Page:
Millions of lives depend on it.
Claremont JVP responds to Walker Wall Mural
Guest Post by Claremont Jewish Voice for Peace responding to Claremont Progressive Israel Alliance and Hillel statement on SJP mural:
December 12, 2016–We, Claremont Jewish Voice for Peace, fully support and stand behind Claremont Students for Justice in Palestine and the powerful mural they painted on Walker Wall in honor of the International Day of Solidarity with the Palestinian People.
As Jewish students on these campuses that support Palestinian liberation, we also want to address the statement made by the Claremont Colleges Hillel Student Board and the Claremont Progressive Israel Alliance in response to the mural. We want to make clear that Hillel and CPIA create an untrue representation of Jewish students on campus and cannot speak for all Jews, nor can they claim that the mural targeted Jews. We denounce the conflation of Zionism with Judaism, and believe that, as members of the Jewish community on these campuses, it is our responsibility to address some of the claims made in their statement, and clear some misconceptions.
First of all, advocacy for Palestinian liberation does not call for the expulsion of Jews from Israel (nor for the expulsion of Palestinians holding Israeli citizenship) but rather for the addressing of historical and current grievances, including the right of return of Palestinian refugees. Further, we believe that Israel itself cannot be considered a democratic state when rights, such as access to housing, education, and representation, are granted to Jewish Israelis and denied to non-Jewish Israeli citizens.
Second, the image of Palestine overlaid with the Palestinian flag in the center of the mural does not “misrepresent the geopolitical climate in the Middle East,” but provides a history of the region that has been erased and misrepresented for years to the global, and specifically American, public. The image asserts the dispossession of hundreds of thousands of Palestinians that marked the violent history of the founding of Israel, which Palestinians call the Nakba. In the face of the erasure of this history, bringing historical Palestine to the forefront is an act of resistance.
Third, the image does not work to “[dismiss] the possibility of peace and coexistence” but rather to advance the possibility of justice. It acknowledges that calls for coexistence, like the one made by Hillel and CPIA, only benefit those who stand to gain from the current reality – overlooking the difference in the lived experiences of Palestinians and Israelis, and completely ignoring Israel’s responsibility in historical and ongoing displacement.
Further, CPIA’s mural in response to SJP’s highlights how this vision of ‘peace and coexistence’ is designed under the terms of the occupier, and is hardly just. It means Palestinians get only a fraction of their historic homeland. Not only is this vision of ‘peace’ unfair, but in the face of continued Israeli settlement-building, it’s impossible. Only policies like full democracy and the right of return for refugees can build a just, shared future for all peoples in Israel/Palestine. [Note- Claremont JVP was not involved in altering the CPIA mural, though we certainly support that message.]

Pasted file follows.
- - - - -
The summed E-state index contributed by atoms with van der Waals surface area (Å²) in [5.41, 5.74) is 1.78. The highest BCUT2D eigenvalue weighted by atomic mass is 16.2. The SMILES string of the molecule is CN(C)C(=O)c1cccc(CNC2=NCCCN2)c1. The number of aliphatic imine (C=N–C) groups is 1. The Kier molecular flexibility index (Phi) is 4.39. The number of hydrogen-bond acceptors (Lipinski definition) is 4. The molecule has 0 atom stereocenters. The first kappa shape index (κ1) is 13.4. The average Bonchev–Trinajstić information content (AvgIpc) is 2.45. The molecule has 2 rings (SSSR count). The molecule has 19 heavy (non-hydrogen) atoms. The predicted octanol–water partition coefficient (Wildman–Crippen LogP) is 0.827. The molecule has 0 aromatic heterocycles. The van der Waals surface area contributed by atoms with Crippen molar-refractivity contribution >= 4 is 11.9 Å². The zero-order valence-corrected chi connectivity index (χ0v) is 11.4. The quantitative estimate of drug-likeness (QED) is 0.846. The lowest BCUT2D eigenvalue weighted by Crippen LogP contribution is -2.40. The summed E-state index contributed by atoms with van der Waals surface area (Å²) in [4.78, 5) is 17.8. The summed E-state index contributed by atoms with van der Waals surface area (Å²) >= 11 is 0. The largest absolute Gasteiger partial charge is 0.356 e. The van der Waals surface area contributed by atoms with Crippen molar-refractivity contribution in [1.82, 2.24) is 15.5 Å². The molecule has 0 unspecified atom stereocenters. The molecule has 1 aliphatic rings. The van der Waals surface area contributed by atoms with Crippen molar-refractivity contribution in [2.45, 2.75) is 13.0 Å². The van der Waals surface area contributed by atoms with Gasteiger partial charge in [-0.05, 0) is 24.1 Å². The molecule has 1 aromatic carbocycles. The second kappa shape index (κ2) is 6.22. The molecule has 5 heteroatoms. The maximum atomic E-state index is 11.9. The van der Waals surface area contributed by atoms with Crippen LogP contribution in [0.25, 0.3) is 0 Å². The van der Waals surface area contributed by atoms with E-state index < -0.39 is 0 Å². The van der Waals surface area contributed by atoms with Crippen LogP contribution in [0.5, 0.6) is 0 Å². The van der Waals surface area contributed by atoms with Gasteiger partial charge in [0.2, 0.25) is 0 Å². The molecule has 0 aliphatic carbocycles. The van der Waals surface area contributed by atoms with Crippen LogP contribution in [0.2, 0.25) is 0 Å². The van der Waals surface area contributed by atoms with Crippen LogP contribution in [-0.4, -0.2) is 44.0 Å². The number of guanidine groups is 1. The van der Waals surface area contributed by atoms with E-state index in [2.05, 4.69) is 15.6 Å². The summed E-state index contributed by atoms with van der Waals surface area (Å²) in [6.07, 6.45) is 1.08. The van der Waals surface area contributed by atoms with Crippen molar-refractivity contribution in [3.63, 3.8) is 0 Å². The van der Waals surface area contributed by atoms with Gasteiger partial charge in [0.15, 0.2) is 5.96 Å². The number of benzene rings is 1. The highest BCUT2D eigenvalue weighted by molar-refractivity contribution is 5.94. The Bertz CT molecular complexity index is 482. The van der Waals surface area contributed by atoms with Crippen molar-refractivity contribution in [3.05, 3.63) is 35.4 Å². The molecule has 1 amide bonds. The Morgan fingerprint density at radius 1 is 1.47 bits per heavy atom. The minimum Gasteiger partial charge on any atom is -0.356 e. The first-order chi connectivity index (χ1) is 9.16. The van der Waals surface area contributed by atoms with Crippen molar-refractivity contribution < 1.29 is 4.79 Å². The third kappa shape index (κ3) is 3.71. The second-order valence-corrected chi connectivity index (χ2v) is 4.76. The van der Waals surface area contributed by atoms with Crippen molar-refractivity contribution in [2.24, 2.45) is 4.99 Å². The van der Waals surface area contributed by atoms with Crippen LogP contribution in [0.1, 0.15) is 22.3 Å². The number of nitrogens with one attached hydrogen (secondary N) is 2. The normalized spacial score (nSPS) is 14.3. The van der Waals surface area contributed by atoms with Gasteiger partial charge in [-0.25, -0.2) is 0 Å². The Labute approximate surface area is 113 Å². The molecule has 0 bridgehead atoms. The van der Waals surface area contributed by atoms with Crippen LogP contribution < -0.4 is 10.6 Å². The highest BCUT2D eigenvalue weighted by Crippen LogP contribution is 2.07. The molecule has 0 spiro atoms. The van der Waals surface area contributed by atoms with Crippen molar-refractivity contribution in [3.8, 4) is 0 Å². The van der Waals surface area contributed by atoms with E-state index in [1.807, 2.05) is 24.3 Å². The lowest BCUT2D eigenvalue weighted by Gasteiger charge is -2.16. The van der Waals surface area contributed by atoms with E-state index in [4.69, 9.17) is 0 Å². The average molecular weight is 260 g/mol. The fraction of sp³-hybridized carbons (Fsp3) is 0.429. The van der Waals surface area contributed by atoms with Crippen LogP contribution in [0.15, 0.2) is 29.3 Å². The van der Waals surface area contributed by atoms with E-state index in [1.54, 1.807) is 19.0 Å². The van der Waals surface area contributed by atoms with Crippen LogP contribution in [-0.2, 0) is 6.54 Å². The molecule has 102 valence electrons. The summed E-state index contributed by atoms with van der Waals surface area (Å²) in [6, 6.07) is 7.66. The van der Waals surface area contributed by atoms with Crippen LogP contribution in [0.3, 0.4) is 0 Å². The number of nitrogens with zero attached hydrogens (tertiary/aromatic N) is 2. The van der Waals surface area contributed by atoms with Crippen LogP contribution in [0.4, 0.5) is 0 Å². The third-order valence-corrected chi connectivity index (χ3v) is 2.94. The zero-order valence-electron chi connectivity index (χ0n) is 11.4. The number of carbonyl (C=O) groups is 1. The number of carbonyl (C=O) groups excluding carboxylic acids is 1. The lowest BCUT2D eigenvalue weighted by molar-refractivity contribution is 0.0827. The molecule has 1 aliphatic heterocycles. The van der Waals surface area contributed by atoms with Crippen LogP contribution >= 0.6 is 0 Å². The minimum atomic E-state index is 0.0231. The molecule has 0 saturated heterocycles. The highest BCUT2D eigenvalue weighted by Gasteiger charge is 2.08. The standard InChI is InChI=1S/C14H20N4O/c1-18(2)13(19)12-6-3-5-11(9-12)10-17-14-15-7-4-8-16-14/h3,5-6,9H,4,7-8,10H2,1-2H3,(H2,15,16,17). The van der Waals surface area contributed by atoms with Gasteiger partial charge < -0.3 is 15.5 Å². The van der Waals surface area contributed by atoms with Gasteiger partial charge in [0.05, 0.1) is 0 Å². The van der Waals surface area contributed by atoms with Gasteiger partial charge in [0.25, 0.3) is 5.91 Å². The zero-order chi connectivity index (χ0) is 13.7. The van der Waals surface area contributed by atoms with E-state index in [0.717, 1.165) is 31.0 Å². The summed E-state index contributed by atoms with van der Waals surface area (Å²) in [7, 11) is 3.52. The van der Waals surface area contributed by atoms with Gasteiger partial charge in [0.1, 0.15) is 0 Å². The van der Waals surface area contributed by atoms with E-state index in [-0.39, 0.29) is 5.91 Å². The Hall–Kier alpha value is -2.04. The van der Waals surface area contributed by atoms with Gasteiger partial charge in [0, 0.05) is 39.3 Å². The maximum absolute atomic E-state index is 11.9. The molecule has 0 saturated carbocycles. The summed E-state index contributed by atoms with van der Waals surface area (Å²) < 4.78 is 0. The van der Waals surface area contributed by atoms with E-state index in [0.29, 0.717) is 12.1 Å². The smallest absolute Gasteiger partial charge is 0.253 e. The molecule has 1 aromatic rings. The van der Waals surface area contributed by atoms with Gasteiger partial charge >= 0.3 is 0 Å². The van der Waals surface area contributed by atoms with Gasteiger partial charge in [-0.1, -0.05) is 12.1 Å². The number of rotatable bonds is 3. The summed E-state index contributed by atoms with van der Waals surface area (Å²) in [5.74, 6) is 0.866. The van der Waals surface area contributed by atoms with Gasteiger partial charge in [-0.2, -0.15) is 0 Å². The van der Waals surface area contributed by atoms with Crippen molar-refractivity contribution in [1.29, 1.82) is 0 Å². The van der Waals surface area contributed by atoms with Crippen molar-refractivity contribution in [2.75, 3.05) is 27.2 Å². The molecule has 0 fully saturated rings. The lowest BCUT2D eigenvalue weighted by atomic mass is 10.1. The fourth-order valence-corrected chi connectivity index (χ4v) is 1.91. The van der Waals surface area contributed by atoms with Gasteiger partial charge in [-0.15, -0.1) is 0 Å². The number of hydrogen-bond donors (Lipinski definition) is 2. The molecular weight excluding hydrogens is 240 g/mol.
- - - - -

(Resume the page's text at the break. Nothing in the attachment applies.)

Fourth, we condemn the framing of Palestinian resistance as inherently violent, when there is a long tradition of nonviolent Palestinian resistance, and a complete failure to acknowledge the violence inherent in military rule over a civilian population, inherent in a siege and bi-annual bombing of Gaza, inherent in the expulsion of Palestinian families from their home, inherent in the racist legal and political Israeli system. All human life is valuable – we grieve for all innocent lives lost. But when you do not show outrage for the loss of thousands of Palestinian lives as a matter of routine, and only condemn violence against Israelis, you are, in fact, anti-justice.
Fifth, the mural does not target Jews. In fact, the mural is not even ABOUT Jews. It is about Palestinian liberation. If anything, the mural goes against Zionism, which is not synonymous with Judaism or Jewish people.
Last, we believe that to call this an anti-semitic act is, frankly, deeply insulting to a very real and long history of Jewish persecution, and to the Jewish principle of Tikkun Olam. Anti-Semitism is real. But criticizing Israel is not anti-Semitism – it is a political critique protected under students’ First Amendment rights, and it is our responsibility as Jewish students.
Anti-Zionism is not anti-semitism. We vowed to never forget the atrocities committed against us and others. Resisting injustice is the most potent form of staying true to this promise. If we use our history of persecution to justify injustice we in turn perpetuate – we have learned nothing.
This is a conversation we need to be having within our Jewish communities. We must not let our history and legacy be twisted into a violent protection of human rights violations. Let us examine ourselves, our truth, and our love for all the people in this world, and recommit ourselves to justice. When one of the world’s most egregious and long-standing injustices is being carried in the name of the Jewish people, we must be brave enough to say that Israel does not represent our Judaism.
We need to build Jewish communities that reflect our values of justice for all. If Jewish students who are reading this agree, be sure to check out Claremont JVP next semester.
In solidarity and with love,
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